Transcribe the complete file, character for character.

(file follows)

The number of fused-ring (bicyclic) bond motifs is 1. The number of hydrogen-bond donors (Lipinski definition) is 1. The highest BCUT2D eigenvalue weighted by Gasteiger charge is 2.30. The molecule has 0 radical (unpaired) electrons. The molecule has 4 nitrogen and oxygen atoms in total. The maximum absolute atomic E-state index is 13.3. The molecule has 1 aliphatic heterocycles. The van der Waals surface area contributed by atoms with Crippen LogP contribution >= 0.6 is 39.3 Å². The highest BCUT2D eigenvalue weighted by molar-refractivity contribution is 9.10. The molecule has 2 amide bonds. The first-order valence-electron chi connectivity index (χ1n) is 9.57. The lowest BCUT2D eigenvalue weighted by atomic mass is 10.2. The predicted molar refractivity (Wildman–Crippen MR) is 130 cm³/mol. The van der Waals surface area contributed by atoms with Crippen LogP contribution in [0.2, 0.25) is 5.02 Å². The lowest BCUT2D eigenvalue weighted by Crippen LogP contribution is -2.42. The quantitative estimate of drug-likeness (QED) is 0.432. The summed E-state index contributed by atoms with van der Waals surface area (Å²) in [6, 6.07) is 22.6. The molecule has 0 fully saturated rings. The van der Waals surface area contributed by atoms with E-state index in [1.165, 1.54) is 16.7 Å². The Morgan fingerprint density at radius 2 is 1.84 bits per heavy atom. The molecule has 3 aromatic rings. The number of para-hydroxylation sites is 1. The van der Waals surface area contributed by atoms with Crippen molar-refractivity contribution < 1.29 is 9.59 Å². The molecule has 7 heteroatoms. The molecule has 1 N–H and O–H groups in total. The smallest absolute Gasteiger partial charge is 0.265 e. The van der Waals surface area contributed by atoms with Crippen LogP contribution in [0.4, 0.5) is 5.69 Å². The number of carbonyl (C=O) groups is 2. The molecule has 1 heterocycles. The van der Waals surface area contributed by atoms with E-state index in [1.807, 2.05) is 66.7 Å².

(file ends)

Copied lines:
The number of fused-ring (bicyclic) bond motifs is 1. The number of hydrogen-bond donors (Lipinski definition) is 1. The highest BCUT2D eigenvalue weighted by Gasteiger charge is 2.30. The molecule has 0 radical (unpaired) electrons. The molecule has 4 nitrogen and oxygen atoms in total. The maximum absolute atomic E-state index is 13.3. The molecule has 1 aliphatic heterocycles. The van der Waals surface area contributed by atoms with Crippen LogP contribution >= 0.6 is 39.3 Å². The highest BCUT2D eigenvalue weighted by molar-refractivity contribution is 9.10. The molecule has 2 amide bonds. The first-order valence-electron chi connectivity index (χ1n) is 9.57. The lowest BCUT2D eigenvalue weighted by atomic mass is 10.2. The predicted molar refractivity (Wildman–Crippen MR) is 130 cm³/mol. The van der Waals surface area contributed by atoms with Crippen LogP contribution in [0.2, 0.25) is 5.02 Å². The lowest BCUT2D eigenvalue weighted by Crippen LogP contribution is -2.42. The quantitative estimate of drug-likeness (QED) is 0.432. The summed E-state index contributed by atoms with van der Waals surface area (Å²) in [6, 6.07) is 22.6. The molecule has 0 fully saturated rings. The van der Waals surface area contributed by atoms with E-state index in [1.165, 1.54) is 16.7 Å². The Morgan fingerprint density at radius 2 is 1.84 bits per heavy atom. The molecule has 3 aromatic rings. The number of para-hydroxylation sites is 1. The van der Waals surface area contributed by atoms with Crippen molar-refractivity contribution < 1.29 is 9.59 Å². The molecule has 7 heteroatoms. The molecule has 1 N–H and O–H groups in total. The smallest absolute Gasteiger partial charge is 0.265 e. The van der Waals surface area contributed by atoms with Crippen LogP contribution in [0.4, 0.5) is 5.69 Å². The number of carbonyl (C=O) groups is 2. The molecule has 1 heterocycles. The van der Waals surface area contributed by atoms with E-state index in [1.807, 2.05) is 66.7 Å².